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AUTUMN COLCHICIA, Plant, Maintain, Divide with Our Website!

AUTUMN COLCHICIA, Plant, Maintain, Divide with Our Website!


Colchicum or beautiful autumn ...

It has many names this flower: autumn colchicum, meadow saffron, autumn crocus, bastard saffron… It is the distant cousin of the crocus the 2 plants are not of the same kind, it is especially its cousin of summer and autumn in the garden. Be careful, unlike the crocus whose pistils are harvested to make saffron, colchicum is toxic by ingestion.

The plant first produces the large erect flowers, then the leaves, which will remain until spring.
The colchicum has a particularity, it is the corm. It’s a kind of bulb - which it’s not - it’s actually a strong stem whose base is covered with scales. It is this stem that grows to form flowers, then leaves. The flowers resemble that of a crocus. Colchicum - Colchicum automnale - is THE most cultivated genus of colchicum, although not widely cultivated in our gardens after all. It is still sometimes found, in the wild, in eastern France.

Botanical name:

Colchicum

Type of plant

Family : Colchicaceae or Liliaceae
• Cycle: perennial
• Hardiness: hardy -15 ° C
Foliage : obsolete
Exposure : partial shade - shade
Soil: humus, cool to wet
• Harbor : erected
• Rooting: Corme

Particularities

• Info: colchicum contains colchicine which is used in the manufacture of medicines.
• Cold resistance:
down to -15 ° C
Flowering : summer and autumn
Interview : nothing
Height: 10 to 25 cm
• Toxicity: Toxic by ingestion

When to plant them?

• Planting of corms in April, May and June
• In autumn, in regions with cold winters down to -10-15 ° C.

How to plant them?

Prepare the ground:

• Dig to the depth of a half-spade about 15 cm deep.
• Depending on the nature of the soil, strengthen compost and potting soil.
• Take the plant out of the container and scratch the root ball with your hand or with a hand rake.
• Place the plant.
• Leave 10-15 cm of space between plants.
• Tamp, water, it's planted!

Gardening info:

• Crome sinks into the earth year after year.
• He doesn't appreciate being moved.

Flowering period:

• July to November

Interview:

• Watering: summer if necessary, cool soil.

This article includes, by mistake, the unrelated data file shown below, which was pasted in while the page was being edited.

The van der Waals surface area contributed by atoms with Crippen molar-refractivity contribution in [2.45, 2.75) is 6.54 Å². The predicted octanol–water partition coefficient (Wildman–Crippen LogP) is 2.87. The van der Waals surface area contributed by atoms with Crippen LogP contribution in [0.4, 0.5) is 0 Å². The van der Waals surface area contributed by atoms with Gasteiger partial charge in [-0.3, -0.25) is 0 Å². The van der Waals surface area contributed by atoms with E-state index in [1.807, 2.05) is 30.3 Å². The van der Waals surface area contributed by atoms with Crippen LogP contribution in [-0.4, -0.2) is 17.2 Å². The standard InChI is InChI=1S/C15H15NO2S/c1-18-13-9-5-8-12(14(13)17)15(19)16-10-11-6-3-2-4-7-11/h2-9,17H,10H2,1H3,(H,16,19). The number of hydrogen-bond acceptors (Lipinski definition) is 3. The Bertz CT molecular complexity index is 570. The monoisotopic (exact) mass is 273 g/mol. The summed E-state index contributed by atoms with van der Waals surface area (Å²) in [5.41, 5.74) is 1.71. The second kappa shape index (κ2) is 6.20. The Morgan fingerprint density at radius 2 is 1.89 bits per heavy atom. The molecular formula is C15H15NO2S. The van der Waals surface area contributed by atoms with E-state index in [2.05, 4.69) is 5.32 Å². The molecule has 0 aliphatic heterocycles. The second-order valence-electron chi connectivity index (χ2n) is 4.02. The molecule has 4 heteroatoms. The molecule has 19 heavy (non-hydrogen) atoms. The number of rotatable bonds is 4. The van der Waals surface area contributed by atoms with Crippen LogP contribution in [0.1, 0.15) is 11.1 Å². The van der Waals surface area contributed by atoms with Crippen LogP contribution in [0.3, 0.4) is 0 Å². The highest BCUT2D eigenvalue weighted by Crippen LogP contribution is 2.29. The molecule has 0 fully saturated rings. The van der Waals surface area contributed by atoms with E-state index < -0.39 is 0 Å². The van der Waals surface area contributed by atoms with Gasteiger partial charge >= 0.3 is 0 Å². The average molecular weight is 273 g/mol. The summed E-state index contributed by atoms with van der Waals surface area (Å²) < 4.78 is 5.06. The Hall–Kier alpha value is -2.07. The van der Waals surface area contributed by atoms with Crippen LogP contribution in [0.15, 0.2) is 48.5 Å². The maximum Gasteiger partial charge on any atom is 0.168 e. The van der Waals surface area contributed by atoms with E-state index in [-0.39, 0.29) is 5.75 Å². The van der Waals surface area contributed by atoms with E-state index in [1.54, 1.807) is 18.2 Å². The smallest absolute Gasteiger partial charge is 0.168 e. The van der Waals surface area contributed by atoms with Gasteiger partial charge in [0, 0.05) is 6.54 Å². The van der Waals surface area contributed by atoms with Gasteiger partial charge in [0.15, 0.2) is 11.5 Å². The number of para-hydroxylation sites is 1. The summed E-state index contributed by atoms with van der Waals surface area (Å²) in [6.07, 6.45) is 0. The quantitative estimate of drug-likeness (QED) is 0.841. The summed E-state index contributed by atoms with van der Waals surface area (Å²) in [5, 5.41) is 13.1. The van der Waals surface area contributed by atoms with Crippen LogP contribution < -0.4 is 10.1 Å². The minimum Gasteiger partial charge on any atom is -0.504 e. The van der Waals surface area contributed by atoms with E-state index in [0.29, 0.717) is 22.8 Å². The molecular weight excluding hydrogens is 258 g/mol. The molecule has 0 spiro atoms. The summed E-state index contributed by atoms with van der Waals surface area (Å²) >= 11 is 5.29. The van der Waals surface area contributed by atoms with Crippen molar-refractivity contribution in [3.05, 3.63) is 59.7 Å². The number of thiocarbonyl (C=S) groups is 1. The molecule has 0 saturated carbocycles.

Some varieties ...

• Colchicum speciosum: purple pink, with a white heart
• Colchicum byzantum: blooms in soilless and waterless, white or purple color
• Autumnal Colchicum: pink, mauve, or white

Agrees with

• Cyclamen, coum cyclamen and all the small shade and fall flowers.

With or without a garden ...

In the garden : on the edge, in rockery, in light woods
Without garden: in pot with heuches.

We recap

• Perennial: perennial
• Hardiness: down to -15 ° C
• Flowering: summer and autumn
• Color: white, pink, purple, mauve (some varieties of Colchicum exist in yellow)
• Type of soil: rich humus and fresh
• Planting: open ground - planting corms (kind of bulb) in July or August.
• Maintenance: cool soil all summer and cover the bulbs with compost in September
• Use: under wood, shaded massif

Exposure

Watering

High.

Space between plants

Depth

partial shade - shade

fresh soil

15 to 25 cm

10 cm

10-15cm


Ornithogale: Plant, culture, size and care

Native to South Africa, this bulbous plant is part of the liliaceae family. There are currently 80 different species of this plant. Offering a magnificent orange bloom during the month of March, this perennial can reach a height of 30 cm.

This flower is usually found on stony slopes. This plant can be planted outdoors, of course, but ornithogalum is a plant more suited to growing indoors. Ornithogalum is a plant with large bulbs from which several flower stalks grow. Flowers which are rather large are grouped together in groups.

Generally, you can enjoy this beautiful bloom for a month. Let's not forget to point out that this plant is southern, so that means it blooms during the rainy summer in the heart of Africa and rests in the winter when the weather is dry. However, developing in Europe is different. Flowering occurs from late winter to early spring and goes dormant in summer until early fall.


The GardenOscope on the practical side, the right things to do in the garden

Chrysanthemums, whose name means' golden flower 'in Greek, are plants of the Asteraceae family that are too systematically associated with pots placed on graves each year on All Saints' Day. Certainly, with over 23 million plants purchased each year, these are arguably the best-selling plants in late October - early November. But many perennial varieties are offered under the name of 'Marguerite d'automne', in order to forget about cemeteries and give these flowers a place they deserve in our gardens. Alongside the asters, the chrysanthemums provide an autumnal spectacle thanks to a wide palette of colors (white, yellow, orange, red, two-tone.) And shapes.